I don’t tweet.
This is both a confession and a mantra. Of course, like most people these days, my main medium of communication is email. I send everything over the Internet to get it where it needs to go. I upload pics to Flickr and show slideshows of upcoming projects to my classes. I keep in touch with friends across the country via Facebook, and I like to read so many different websites that my bookmarks have bookmarks. I just don’t tweet.
Which isn’t to say I’m a Luddite. I work all day, most days, and use an iPhone and laptop more than I use a pen. A serious blogger, I’ve kept afloat online with poems, articles, rants and anecdotes alike. But there are so many things that are done electronically in my life that I just can’t seem to commit to following one more thing. Maintaining a Twitter account that needs frequent updating seems overwhelming to me.
Perhaps the hesitation comes from not wanting yet another means of electronic communication. I’ve always been a person who enjoys conversation in person much more than talking on the phone. Given the choice, I would rather chat briefly over the phone than boot up a computer just to email someone a “quick question”.
Or maybe it stems from the potential loss of clarity. While working in publishing, there were snarky emails aplenty from authors, agents, and a bevy of coworkers that were completely misunderstood. And now, working in higher education, people often tend to avoid paper trails by ignoring emails completely. Maybe, just maybe, this is why I hesitate.
To be sure, paper has its place. Looking around my home I still see shelves and shelves of paper friends with inky delights to share whatever my mood may be. A creepy story for a gloomy afternoon, tale of a torrid affair while my male counterpart is on a business trip, a picture book of fairies for when the kids visit and are tired out from a playground day: we have it all. No matter how many gadgets I accumulate, I won’t be tossing my hardcover friends, their softcover brothers, or any of the many sniffable pages that have comforted me in times of need. But I also rationalize things that I never thought I would: using my iPhone as an iPod in the gym and occasionally checking online for something while spinning or ellipticizing. How did that happen?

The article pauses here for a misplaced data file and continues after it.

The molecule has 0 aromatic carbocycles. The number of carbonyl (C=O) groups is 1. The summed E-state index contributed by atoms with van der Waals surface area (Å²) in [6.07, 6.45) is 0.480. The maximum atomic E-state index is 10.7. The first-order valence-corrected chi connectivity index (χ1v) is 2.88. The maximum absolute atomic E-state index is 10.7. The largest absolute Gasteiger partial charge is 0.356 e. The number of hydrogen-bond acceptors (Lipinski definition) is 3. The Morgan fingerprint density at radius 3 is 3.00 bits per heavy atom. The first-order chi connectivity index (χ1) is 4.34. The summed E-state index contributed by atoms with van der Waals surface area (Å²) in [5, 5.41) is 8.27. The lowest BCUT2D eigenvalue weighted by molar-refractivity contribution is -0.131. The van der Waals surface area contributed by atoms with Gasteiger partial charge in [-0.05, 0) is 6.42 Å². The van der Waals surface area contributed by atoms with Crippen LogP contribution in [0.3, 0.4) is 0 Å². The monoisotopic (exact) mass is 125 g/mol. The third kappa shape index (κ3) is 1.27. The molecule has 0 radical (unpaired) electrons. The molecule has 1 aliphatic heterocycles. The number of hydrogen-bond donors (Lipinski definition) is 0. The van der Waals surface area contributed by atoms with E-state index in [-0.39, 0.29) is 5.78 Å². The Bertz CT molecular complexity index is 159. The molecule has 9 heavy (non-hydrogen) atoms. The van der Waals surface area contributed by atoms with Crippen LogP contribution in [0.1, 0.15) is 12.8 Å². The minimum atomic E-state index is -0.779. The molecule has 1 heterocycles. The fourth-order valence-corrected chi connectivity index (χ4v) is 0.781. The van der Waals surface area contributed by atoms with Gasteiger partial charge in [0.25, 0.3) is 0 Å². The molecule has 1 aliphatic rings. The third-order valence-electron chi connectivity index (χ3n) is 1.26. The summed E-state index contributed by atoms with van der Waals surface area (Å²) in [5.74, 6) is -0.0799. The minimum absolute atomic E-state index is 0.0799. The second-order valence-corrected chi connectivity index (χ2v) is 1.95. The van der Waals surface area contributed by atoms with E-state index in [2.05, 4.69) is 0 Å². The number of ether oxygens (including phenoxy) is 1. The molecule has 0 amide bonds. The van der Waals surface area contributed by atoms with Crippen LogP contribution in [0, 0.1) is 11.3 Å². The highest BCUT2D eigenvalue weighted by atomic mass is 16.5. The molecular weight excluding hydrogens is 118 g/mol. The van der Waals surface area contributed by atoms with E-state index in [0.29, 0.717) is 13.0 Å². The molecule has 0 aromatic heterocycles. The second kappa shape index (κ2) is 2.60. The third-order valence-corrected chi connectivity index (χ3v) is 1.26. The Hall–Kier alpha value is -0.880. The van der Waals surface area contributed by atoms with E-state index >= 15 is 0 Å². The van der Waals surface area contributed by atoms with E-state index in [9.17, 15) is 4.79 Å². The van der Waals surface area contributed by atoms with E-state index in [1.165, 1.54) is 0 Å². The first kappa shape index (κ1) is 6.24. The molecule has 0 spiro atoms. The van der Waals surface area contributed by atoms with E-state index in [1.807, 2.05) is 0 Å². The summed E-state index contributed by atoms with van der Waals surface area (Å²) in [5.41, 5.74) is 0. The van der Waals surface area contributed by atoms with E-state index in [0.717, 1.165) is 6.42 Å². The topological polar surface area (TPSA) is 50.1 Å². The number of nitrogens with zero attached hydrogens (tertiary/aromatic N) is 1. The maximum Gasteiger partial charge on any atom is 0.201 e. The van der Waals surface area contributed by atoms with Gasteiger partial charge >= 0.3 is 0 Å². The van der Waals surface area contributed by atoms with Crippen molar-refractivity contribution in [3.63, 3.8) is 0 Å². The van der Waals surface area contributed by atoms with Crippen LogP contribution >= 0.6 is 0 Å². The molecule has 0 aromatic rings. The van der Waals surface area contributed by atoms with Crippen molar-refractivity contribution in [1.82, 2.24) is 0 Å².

So there is a dilemma of sorts when it comes to tweeting, and for me I think there always will be. What if it ends up being just another time-suck akin to peeking at Gmail while writing and opening Facebook and see so and so and their new baby? These are daily conundrums we all face…don’t we? But as Twitter becomes more prevalent, I do see some uses that could really entice me.
Here is a big one. I saw an article in the NY Times about a book club that meets on Twitter. No I’m not kidding. It’s called 1book140 and it spans the globe with almost sixty-five thousand members. They choose a genre and vote on books, they discuss by chapter without spoiling the endings and they talk way more than an in person book club would. Seems like an innovation that would appeal to many, including myself perhaps, and it’s both accessible and fun.
Having participated in online book clubs, and being an online instructor (as well as doing both in person) I see the convenience and instantaneous nature of it all, and I think it’s great. I also like the idea that I could follow an author and learn about signings and events where they may appear. Hell I just downloaded a mobile App for Book Expo America and will be planning my agenda with it shortly. The novelty of instant access is not lost on me. The main question I struggle with is simple: What happens when I’m reading tweets and I miss my favorite author walking right by me on 5th Avenue?
There seem to be more and more people with their eyes glued to iPads as they stumble into midtown traffic without a glance to see if the light is green. At the gym I see furrowed brows on bikes as people key in their responses to texts, emails, posts, tweets…it’s all exhausting to watch. I can only imagine how it feels to be that rapid communicator who is not focused and misses the things around them as life floats on by. Don’t get me wrong, I relish sweating to pounding bass as I run and I enjoy hearing meditations on the train; but I don’t want to think about work or celebrity scandal while I’m in the midst of either!
I’m sure as time goes on and I get busier and time for reading shrinks due to over-scheduled piles of life-stuff I will eventually give in and get a handle on my tweeting situation. Marketing and promotions are, after all, best received in short bursts. As a professor I see firsthand how short attention spans have become…but I tend to enjoy slowing down and embracing my books. Visual learning, short bursts of bright and shiny things; I get it–I really do—but for now my life is a tweet-free zone, and until that bird wins me over, I won’t be smooshed by a cab or fall off a treadmill…that is, unless Toni Morrison shows up at my gym.